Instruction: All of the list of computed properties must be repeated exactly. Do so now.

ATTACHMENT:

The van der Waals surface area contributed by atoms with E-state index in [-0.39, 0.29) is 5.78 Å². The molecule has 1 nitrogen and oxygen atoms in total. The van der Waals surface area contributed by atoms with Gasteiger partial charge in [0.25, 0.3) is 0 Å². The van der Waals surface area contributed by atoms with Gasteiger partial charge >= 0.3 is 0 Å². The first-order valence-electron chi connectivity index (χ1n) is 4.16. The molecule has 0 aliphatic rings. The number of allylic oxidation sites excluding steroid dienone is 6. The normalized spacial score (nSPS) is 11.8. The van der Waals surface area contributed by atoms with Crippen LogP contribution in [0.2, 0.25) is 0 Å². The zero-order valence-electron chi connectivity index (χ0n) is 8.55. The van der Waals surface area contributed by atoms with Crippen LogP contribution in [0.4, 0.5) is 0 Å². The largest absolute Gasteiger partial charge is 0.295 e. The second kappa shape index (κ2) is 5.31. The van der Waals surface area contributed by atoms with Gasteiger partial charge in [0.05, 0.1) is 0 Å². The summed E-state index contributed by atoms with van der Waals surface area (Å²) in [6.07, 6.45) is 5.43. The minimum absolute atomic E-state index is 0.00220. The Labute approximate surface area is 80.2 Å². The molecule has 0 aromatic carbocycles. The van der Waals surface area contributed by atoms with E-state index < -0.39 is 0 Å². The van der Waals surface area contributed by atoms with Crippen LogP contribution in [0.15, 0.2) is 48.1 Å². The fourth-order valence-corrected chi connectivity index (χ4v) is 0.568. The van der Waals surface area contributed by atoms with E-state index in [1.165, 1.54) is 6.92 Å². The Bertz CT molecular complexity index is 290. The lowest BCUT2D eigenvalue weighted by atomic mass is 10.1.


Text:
The van der Waals surface area contributed by atoms with E-state index in [-0.39, 0.29) is 5.78 Å². The molecule has 1 nitrogen and oxygen atoms in total. The van der Waals surface area contributed by atoms with Gasteiger partial charge in [0.25, 0.3) is 0 Å². The van der Waals surface area contributed by atoms with Gasteiger partial charge >= 0.3 is 0 Å². The first-order valence-electron chi connectivity index (χ1n) is 4.16. The molecule has 0 aliphatic rings. The number of allylic oxidation sites excluding steroid dienone is 6. The normalized spacial score (nSPS) is 11.8. The van der Waals surface area contributed by atoms with Crippen LogP contribution in [0.2, 0.25) is 0 Å². The zero-order valence-electron chi connectivity index (χ0n) is 8.55. The van der Waals surface area contributed by atoms with Crippen LogP contribution in [0.4, 0.5) is 0 Å². The largest absolute Gasteiger partial charge is 0.295 e. The second kappa shape index (κ2) is 5.31. The van der Waals surface area contributed by atoms with Gasteiger partial charge in [0.05, 0.1) is 0 Å². The summed E-state index contributed by atoms with van der Waals surface area (Å²) in [6.07, 6.45) is 5.43. The minimum absolute atomic E-state index is 0.00220. The Labute approximate surface area is 80.2 Å². The molecule has 0 aromatic carbocycles. The van der Waals surface area contributed by atoms with E-state index < -0.39 is 0 Å². The van der Waals surface area contributed by atoms with Crippen LogP contribution in [0.15, 0.2) is 48.1 Å². The fourth-order valence-corrected chi connectivity index (χ4v) is 0.568. The van der Waals surface area contributed by atoms with E-state index in [1.165, 1.54) is 6.92 Å². The Bertz CT molecular complexity index is 290. The lowest BCUT2D eigenvalue weighted by atomic mass is 10.1.